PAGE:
The phrase “Fire on Board” is associated with Latvian grandmaster Alexei Shirov, both because of two autobiographical works with that title (very highly recommended, especially the first volume) and – more fundamentally – because of his style. Shirov like no one else the past 25 years has been able to create and survive the wildest complications in game after game, producing masterpieces on a regular basis and enjoying great practical success as well. Shirov was especially close to becoming the World Champion around the turn of the century, and remained in the absolute elite throughout the ‘00s.
His rating has fallen a bit, and he has recently spent more time just south of 2700 rather than comfortably above that threshold. He nevertheless remains a very dangerous opponent for practically anyone, and is always capable of winning games like the following, from the ongoing Hasselbacken Chess Open in Stockholm, Sweden:
Not a bad game at all, and typical of Shirov. His opponent was an experienced grandmaster as well, and yet the Swedish native was bamboozled as the thicket of complications grew increasingly dense and time ran increasingly short. As noted above, Shirov wins a great many games like this, but occasionally he is the one burned by the fire on board. In Round 5 of the same event, the young American grandmaster Sam Sevian won an incredible game, solving problems that were significantly more complicated than those that had stumped Akesson in the earlier battle.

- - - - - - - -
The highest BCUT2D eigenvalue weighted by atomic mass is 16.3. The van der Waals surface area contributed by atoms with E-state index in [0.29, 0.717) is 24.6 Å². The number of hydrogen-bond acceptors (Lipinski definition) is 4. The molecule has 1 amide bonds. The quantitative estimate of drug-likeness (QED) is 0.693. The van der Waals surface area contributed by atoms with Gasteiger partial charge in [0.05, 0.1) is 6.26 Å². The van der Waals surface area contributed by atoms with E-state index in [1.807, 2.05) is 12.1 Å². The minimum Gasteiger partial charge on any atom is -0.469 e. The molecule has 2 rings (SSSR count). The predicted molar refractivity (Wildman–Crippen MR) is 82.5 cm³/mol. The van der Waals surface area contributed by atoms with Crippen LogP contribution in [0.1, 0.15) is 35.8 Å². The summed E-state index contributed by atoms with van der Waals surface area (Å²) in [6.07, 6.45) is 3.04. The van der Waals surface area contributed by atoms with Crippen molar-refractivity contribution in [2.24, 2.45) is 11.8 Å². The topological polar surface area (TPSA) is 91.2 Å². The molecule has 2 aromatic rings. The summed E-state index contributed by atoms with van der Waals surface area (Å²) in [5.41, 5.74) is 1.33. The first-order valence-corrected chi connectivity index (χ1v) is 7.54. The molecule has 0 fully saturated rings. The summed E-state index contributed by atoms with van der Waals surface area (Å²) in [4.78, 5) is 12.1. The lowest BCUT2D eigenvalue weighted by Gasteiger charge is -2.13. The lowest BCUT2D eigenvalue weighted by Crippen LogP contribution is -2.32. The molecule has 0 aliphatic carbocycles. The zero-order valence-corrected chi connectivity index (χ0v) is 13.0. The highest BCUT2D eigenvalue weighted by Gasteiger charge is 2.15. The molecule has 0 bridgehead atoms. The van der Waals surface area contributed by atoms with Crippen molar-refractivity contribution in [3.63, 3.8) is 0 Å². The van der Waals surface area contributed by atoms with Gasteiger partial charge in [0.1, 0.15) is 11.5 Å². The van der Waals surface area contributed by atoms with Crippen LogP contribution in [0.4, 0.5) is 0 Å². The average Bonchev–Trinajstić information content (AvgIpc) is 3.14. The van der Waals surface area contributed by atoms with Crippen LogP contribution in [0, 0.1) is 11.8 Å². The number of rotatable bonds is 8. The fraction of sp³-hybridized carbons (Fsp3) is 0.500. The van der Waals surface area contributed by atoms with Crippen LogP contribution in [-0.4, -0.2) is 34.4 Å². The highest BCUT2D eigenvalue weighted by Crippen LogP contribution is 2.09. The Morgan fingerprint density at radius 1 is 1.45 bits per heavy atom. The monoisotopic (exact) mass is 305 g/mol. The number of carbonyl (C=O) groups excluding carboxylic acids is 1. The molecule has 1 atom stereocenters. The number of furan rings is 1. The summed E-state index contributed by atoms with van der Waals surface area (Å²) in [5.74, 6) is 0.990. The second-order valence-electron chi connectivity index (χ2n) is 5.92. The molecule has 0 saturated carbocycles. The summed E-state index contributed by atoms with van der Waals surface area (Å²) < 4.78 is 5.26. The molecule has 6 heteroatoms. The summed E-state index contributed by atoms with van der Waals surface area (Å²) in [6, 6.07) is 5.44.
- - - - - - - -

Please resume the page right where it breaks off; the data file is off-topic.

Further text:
Spectacular chess. If Sevian can maintain the ability to calculate at this level while growing in his overall understanding of the game, he will soon be a player to reckon with at the highest stages of world chess.
Dennis Monokroussos is a FIDE master who has written about chess on his blog “The Chess Mind,” since 2005. He has been teaching chess for almost 20 years and for the last 10 years has been making instructional chess videos, which can be found at ChessLecture.com. Between 1995 and 2006, he taught philosophy, including a four-year stint at the University of Notre Dame.
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